The most important of all our perceptions is the way we perceive ourselves. There is a story in American Indian folklore that illustrates this truth very clearly. According to the legend, an Indian brave came upon an eagle’s egg which had somehow fallen unbroken from an eagle’s nest.
Unable to find the nest, the brave put the egg in the nest of a prairie chicken, where it was hatched by the brooding mother hen. The fledging eagle, with its proverbial strong eyes, saw the world for the first time.
Looking at the other prairie chickens, he did what they did. He crawled and scratched at the earth, pecked here and there for stray grains and husks, now and then rising in a flutter a few feet above the earth and then descending again. He accepted and imitated the daily routine of the earthbound prairie chickens. And he spent most of his life this way.
Then, as the story continues, one day an eagle flew over the brood of prairie chickens. The now aging eagle, who still thought he was a prairie chicken, looked up in awed admiration as the great bird soared through the skies. “What is that?” he gasped in astonishment. One of the old prairie chickens replied, “I have seen one before. That is the eagle, the proudest, strongest, and most magnificent of all the birds. But don’t you ever dream that you could be like that. You’re like the rest of us and we are prairie chickens.” And so, shackled by this belief, the eagle lived and died thinking he was a prairie chicken.
Our lives are shaped by the way we perceive ourselves. The all-important attitudes by which we perceive and evaluate ourselves tell us who we are and describe the appropriate behaviour for such a person. We live and die according to our self-perception.
The good news is that those us who are in Christ, we are no longer products of our past. We are primarily products of Christ’s work on the cross. But remember, when we were dead in our trespasses and sin, we had learned to live our life independent of God. Our identity and perception of ourselves were formed and programmed into our minds through the natural orders of this world. That’s why Paul says in Romans 12:2, “Do not conform any longer to the patterns of this world, but be transformed by the renewing of your mind. Then you will be able to test and approve what God’s will is-his good, pleasing and perfect will.”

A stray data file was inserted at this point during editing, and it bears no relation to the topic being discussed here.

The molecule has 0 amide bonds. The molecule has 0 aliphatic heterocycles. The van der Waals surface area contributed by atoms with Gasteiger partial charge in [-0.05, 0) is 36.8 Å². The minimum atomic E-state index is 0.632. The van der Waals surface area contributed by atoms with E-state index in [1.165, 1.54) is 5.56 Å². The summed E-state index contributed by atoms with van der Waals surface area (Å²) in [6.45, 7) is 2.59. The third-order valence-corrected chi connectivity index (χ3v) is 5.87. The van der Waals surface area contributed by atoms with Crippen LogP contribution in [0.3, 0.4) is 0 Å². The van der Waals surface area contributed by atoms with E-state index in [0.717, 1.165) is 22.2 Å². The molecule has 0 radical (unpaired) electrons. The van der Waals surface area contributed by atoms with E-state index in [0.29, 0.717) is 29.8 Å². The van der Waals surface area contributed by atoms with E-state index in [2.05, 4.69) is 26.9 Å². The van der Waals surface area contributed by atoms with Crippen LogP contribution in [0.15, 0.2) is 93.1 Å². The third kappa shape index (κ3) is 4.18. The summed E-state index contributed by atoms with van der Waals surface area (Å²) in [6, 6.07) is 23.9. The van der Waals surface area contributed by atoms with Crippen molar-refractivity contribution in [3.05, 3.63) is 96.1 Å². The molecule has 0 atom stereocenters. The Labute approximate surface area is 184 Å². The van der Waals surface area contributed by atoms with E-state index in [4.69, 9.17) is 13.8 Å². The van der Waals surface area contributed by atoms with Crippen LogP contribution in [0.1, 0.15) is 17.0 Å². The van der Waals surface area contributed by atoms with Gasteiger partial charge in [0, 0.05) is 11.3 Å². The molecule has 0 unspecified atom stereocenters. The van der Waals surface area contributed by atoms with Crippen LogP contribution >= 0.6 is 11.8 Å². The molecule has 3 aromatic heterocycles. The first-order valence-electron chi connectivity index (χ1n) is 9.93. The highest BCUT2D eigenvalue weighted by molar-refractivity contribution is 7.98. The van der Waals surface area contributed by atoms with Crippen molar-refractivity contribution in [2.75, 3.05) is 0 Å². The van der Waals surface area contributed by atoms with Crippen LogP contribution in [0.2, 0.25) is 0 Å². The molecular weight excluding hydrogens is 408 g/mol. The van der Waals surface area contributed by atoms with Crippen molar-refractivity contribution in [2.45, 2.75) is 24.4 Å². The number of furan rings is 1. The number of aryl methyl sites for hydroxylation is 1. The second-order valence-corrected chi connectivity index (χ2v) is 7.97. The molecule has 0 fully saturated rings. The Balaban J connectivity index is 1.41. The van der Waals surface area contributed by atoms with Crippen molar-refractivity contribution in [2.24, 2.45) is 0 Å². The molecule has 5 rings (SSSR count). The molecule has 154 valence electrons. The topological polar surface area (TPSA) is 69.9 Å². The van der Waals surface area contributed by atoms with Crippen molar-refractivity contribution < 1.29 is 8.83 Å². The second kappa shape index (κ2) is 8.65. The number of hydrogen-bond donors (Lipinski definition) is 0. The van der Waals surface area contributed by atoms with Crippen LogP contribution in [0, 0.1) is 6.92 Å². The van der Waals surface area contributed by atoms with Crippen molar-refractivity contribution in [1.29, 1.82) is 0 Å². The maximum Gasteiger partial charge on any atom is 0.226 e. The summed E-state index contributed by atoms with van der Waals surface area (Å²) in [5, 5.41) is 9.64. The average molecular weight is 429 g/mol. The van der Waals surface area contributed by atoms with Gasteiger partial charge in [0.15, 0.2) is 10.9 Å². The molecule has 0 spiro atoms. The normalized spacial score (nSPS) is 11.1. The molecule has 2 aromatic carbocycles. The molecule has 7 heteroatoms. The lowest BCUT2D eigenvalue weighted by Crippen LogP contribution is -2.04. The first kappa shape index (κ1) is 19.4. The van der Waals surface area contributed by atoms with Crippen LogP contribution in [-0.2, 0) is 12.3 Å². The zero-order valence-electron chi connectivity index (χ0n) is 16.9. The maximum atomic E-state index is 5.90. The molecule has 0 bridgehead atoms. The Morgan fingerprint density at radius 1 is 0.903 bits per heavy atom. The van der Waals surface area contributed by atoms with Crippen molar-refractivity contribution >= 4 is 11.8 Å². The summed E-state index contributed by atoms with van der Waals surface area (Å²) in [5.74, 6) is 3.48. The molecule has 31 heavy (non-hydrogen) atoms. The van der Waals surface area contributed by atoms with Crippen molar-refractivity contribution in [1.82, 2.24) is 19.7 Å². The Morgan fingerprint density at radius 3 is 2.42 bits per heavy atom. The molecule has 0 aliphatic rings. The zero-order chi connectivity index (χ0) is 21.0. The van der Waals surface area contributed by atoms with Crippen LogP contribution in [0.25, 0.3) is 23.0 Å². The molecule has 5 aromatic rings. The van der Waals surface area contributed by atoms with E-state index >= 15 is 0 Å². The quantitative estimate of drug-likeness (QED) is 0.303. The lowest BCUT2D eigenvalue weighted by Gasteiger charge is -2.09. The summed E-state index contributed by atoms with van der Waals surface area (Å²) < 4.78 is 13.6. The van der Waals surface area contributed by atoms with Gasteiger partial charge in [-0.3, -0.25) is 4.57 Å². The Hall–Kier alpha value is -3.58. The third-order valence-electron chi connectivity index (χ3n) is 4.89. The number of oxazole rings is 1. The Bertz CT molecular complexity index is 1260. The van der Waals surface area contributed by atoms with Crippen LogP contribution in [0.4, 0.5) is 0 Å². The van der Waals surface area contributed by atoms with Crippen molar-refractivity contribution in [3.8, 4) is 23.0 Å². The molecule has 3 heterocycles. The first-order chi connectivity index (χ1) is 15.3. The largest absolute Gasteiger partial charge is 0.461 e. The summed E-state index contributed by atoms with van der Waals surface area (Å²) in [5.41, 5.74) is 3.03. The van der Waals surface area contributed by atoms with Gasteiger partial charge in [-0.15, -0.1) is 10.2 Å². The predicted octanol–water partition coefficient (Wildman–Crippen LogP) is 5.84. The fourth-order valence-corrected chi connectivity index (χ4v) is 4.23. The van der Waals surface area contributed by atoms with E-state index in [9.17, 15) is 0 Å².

Renewing our minds does not come naturally; there is no automatic delete button that erases our past life. We have to consciously know the Word of God so that we can understand who we are from God’s perspective. And who are we? As 1 John 3:1-3 says, “How great is the love the Father has lavished on us, that we should be called children of God! And that is what we are!
The reason the world does not know us is that it did not know him. Dear friends, now we are children of God, and what we will be has not yet been made known. But we know that when he appears, we shall be like him, for we shall see him as he is. Everyone who has this hope in him purifies himself, just as he is pure.
The most important belief we possess is a true knowledge of who God is. The second most important belief is who we are as children of God, because we cannot consistently behave in a way that is inconsistent with how we perceive ourselves. And if we do not see ourselves as God sees us, then to that degree we suffer from wrong identity and a poor image of who we really are. It is not what we do that determines who we are. It is who we are that determines what we do.
Finally, Colossians 3:10, 11 say we “have put on the new self, which is being renewed in knowledge in the image of its Creator. Here there is no Greek or Jew, circumcised or uncircumcised, barbarian, Scythian, slave or free, but Christ is all, and is in all.”
In other words, how we formerly identified ourselves no longer applies. When asked to describe themselves, people usually mention race, religion, cultural background or social distinctions. But Paul said none of those apply anymore, because our identity is no longer determined by our physical heritage, social standing or racial distinctions. Our identity lies in the fact that we are all children of God and we are in Christ.
By Rev. Eric D. Maefonea